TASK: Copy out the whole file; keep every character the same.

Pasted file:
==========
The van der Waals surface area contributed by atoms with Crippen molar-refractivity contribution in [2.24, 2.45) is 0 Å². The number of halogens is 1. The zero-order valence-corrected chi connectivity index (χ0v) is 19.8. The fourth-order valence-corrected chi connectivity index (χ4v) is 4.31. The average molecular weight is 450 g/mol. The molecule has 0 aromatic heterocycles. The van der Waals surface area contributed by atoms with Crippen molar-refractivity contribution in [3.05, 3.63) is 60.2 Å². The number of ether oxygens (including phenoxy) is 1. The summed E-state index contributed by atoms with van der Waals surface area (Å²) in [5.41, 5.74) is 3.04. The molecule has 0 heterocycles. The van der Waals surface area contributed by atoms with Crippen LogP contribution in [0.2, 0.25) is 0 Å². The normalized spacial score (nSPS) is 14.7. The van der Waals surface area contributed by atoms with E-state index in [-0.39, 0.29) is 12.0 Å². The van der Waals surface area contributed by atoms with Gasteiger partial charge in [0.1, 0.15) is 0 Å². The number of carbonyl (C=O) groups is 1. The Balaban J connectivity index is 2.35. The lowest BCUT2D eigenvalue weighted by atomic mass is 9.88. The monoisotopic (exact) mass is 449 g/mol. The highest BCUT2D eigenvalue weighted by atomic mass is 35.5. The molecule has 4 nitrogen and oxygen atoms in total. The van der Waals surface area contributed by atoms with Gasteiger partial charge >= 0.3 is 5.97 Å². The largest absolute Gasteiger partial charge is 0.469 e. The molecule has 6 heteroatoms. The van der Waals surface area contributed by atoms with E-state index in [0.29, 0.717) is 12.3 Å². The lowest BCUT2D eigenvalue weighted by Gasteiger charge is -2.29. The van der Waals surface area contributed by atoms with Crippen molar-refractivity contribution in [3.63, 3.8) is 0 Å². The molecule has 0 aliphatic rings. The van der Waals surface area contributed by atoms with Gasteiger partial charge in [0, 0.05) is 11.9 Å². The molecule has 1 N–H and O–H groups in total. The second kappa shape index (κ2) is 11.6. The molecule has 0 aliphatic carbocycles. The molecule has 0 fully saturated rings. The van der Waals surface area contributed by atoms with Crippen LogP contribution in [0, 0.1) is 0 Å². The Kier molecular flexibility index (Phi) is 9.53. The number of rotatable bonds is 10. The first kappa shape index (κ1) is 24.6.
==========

The van der Waals surface area contributed by atoms with Crippen molar-refractivity contribution in [2.24, 2.45) is 0 Å². The number of halogens is 1. The zero-order valence-corrected chi connectivity index (χ0v) is 19.8. The fourth-order valence-corrected chi connectivity index (χ4v) is 4.31. The average molecular weight is 450 g/mol. The molecule has 0 aromatic heterocycles. The van der Waals surface area contributed by atoms with Crippen molar-refractivity contribution in [3.05, 3.63) is 60.2 Å². The number of ether oxygens (including phenoxy) is 1. The summed E-state index contributed by atoms with van der Waals surface area (Å²) in [5.41, 5.74) is 3.04. The molecule has 0 heterocycles. The van der Waals surface area contributed by atoms with Crippen LogP contribution in [0.2, 0.25) is 0 Å². The normalized spacial score (nSPS) is 14.7. The van der Waals surface area contributed by atoms with E-state index in [-0.39, 0.29) is 12.0 Å². The van der Waals surface area contributed by atoms with Gasteiger partial charge in [0.1, 0.15) is 0 Å². The number of carbonyl (C=O) groups is 1. The Balaban J connectivity index is 2.35. The lowest BCUT2D eigenvalue weighted by atomic mass is 9.88. The monoisotopic (exact) mass is 449 g/mol. The highest BCUT2D eigenvalue weighted by atomic mass is 35.5. The molecule has 4 nitrogen and oxygen atoms in total. The van der Waals surface area contributed by atoms with Gasteiger partial charge >= 0.3 is 5.97 Å². The largest absolute Gasteiger partial charge is 0.469 e. The molecule has 6 heteroatoms. The van der Waals surface area contributed by atoms with E-state index in [0.29, 0.717) is 12.3 Å². The lowest BCUT2D eigenvalue weighted by Gasteiger charge is -2.29. The van der Waals surface area contributed by atoms with Crippen molar-refractivity contribution in [3.63, 3.8) is 0 Å². The molecule has 0 aliphatic rings. The van der Waals surface area contributed by atoms with Gasteiger partial charge in [0, 0.05) is 11.9 Å². The molecule has 1 N–H and O–H groups in total. The second kappa shape index (κ2) is 11.6. The molecule has 0 aliphatic carbocycles. The molecule has 0 fully saturated rings. The van der Waals surface area contributed by atoms with Crippen LogP contribution in [0, 0.1) is 0 Å². The Kier molecular flexibility index (Phi) is 9.53. The number of rotatable bonds is 10. The first kappa shape index (κ1) is 24.6.